BPEA | 1984 No. 1

Wage Concessions and Long-Term Union Wage Flexibility

Robert J. Flanagan
Robert J. Flanagan Brookings Institution and Stanford University

1984, No. 1

BY MANY INDICATIONS , the behavior of average union wages in the early
1980s contrasts sharply with their behavior over most of the postwar
period. During the 1970s the basic mechanisms of union wage determination
were in many ways solidified: the average duration of labor
agreements continued to increase as the reach of multiyear contracts
was extended, and there was a substantial expansion in the number of
formal cost-of-living adjustment (COLA) provisions; many large unions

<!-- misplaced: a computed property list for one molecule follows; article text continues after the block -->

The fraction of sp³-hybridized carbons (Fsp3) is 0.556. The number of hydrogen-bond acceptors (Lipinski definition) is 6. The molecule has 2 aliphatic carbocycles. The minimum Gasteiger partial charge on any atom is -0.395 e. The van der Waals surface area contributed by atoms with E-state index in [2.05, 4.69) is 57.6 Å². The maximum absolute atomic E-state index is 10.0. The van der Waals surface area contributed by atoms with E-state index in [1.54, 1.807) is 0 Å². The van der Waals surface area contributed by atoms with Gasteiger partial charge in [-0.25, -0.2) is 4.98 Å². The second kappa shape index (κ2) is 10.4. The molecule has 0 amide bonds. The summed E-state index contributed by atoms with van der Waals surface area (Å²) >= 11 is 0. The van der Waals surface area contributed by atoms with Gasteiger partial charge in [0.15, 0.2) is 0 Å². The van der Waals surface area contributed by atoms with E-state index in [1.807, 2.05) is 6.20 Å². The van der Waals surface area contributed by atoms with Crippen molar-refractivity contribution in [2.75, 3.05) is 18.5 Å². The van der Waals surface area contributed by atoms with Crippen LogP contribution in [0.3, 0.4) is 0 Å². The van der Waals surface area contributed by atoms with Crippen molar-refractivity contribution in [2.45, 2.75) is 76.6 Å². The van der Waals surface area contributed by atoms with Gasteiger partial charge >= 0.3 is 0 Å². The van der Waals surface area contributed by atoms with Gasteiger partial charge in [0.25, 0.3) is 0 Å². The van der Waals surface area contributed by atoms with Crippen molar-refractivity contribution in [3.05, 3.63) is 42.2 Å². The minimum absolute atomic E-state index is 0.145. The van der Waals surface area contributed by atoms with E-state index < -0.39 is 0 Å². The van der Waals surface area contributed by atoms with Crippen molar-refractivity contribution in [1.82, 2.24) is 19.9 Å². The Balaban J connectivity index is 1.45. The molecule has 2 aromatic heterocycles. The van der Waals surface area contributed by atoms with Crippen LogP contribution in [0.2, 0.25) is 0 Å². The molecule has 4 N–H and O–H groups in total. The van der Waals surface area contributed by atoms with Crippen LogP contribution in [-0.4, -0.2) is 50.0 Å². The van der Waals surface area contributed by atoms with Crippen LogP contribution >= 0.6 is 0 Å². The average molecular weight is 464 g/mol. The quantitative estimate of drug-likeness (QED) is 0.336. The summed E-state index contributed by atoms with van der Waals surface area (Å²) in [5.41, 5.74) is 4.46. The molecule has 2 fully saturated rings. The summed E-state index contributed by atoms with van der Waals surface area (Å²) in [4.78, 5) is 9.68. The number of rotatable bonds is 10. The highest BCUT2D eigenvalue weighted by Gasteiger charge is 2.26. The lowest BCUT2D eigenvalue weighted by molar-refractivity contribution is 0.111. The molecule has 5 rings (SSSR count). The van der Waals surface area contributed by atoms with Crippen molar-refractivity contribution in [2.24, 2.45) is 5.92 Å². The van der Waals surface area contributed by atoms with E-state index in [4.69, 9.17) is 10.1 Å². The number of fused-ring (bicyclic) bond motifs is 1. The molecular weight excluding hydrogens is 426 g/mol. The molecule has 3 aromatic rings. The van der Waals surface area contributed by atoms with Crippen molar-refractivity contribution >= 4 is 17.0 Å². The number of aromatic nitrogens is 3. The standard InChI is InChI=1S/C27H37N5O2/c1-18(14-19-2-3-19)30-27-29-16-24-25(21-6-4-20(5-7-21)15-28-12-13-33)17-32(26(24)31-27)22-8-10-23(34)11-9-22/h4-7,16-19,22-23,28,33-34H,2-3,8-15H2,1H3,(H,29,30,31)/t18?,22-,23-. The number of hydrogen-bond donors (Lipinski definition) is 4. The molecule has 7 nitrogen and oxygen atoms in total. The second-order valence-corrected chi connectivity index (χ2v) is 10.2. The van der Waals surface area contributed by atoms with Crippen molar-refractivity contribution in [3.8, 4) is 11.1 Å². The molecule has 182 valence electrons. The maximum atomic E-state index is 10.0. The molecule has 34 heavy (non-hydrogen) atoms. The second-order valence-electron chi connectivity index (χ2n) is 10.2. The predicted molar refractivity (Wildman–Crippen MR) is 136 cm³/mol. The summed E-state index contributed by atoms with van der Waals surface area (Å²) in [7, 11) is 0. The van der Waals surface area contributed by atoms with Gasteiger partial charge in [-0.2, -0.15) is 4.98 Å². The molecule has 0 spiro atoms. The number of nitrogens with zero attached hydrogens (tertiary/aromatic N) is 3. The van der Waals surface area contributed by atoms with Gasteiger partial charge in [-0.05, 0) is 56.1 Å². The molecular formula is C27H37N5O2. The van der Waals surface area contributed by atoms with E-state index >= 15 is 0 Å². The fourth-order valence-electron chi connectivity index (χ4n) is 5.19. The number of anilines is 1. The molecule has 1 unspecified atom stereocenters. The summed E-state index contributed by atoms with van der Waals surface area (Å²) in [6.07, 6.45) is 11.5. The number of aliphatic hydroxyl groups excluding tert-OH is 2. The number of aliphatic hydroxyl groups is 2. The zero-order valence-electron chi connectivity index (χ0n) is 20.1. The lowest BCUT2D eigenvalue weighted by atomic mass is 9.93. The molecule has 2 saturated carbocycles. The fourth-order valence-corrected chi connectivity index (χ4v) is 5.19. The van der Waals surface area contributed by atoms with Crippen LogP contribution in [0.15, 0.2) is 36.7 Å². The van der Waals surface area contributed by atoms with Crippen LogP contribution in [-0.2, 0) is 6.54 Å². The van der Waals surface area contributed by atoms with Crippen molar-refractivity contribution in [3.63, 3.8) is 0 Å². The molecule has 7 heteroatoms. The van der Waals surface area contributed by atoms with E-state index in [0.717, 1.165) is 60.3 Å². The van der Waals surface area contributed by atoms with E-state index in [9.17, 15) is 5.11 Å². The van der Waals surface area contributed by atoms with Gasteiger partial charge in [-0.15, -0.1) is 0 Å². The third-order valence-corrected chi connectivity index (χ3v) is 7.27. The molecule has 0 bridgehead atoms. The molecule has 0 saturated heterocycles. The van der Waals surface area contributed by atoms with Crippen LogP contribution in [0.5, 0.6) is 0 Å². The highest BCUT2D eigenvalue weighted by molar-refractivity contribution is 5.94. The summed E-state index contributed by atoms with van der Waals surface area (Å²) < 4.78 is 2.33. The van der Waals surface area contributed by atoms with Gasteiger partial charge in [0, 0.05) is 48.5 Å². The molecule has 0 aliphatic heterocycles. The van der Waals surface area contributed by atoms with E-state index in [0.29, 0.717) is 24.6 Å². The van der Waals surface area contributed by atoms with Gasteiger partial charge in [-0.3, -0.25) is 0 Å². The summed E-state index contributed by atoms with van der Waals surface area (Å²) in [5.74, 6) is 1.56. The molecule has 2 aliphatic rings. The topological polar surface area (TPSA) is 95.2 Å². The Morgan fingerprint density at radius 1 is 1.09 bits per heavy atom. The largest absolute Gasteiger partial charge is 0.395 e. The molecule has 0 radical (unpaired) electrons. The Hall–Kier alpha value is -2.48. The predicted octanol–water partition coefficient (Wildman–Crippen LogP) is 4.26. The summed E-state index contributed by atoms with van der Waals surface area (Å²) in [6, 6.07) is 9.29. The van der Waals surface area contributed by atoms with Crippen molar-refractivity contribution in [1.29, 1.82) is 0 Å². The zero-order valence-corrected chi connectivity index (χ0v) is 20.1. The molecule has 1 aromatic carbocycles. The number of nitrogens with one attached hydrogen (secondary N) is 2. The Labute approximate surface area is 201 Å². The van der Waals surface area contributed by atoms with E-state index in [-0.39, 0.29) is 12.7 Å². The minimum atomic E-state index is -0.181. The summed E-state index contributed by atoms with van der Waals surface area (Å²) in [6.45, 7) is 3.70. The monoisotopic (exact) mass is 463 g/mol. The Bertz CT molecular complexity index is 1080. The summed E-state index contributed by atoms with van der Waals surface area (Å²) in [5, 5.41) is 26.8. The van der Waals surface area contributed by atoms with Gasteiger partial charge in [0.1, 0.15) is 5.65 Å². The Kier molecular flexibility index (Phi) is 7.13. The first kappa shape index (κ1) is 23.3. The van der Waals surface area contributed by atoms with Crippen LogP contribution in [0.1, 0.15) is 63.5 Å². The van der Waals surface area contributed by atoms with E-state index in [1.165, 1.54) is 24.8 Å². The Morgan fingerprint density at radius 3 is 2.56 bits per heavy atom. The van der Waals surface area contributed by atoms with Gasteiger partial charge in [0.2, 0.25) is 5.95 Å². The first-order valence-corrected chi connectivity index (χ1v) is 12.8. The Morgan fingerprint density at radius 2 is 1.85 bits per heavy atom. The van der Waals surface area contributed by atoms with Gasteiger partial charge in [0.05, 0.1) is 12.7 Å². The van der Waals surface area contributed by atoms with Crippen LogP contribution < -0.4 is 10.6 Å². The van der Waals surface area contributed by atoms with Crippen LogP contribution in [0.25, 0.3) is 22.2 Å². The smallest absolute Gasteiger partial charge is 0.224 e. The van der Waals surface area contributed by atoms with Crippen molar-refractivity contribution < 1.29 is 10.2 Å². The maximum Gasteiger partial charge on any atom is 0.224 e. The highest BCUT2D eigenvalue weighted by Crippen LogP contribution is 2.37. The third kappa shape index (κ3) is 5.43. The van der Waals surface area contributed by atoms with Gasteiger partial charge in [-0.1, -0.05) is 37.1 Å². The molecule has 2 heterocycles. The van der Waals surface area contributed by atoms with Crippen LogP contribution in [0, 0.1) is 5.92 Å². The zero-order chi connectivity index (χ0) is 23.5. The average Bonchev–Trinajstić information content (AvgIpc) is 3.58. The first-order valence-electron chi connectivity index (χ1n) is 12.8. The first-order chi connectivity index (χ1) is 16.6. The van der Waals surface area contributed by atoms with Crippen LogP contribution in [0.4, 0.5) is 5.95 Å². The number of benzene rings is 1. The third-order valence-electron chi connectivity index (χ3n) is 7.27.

adhered to a policy of negotiating an annual improvement factor plus
COLA despite the fact that the productivity trends that formed the
original justification for the annual improvement factor had greatly
deteriorated; and while there has always been considerable dispersion
in the results of individual negotiations, wage dispersion within the union
sector appeared to increase as labor agreements that included COLA
clauses ultimately yielded higher pay increases than those that did not.
In addition, average union wage increases consistently exceeded average
nonunion wage increases during the 1970s, raising the union-nonunion
wage differential to a historic high by the early 1980s.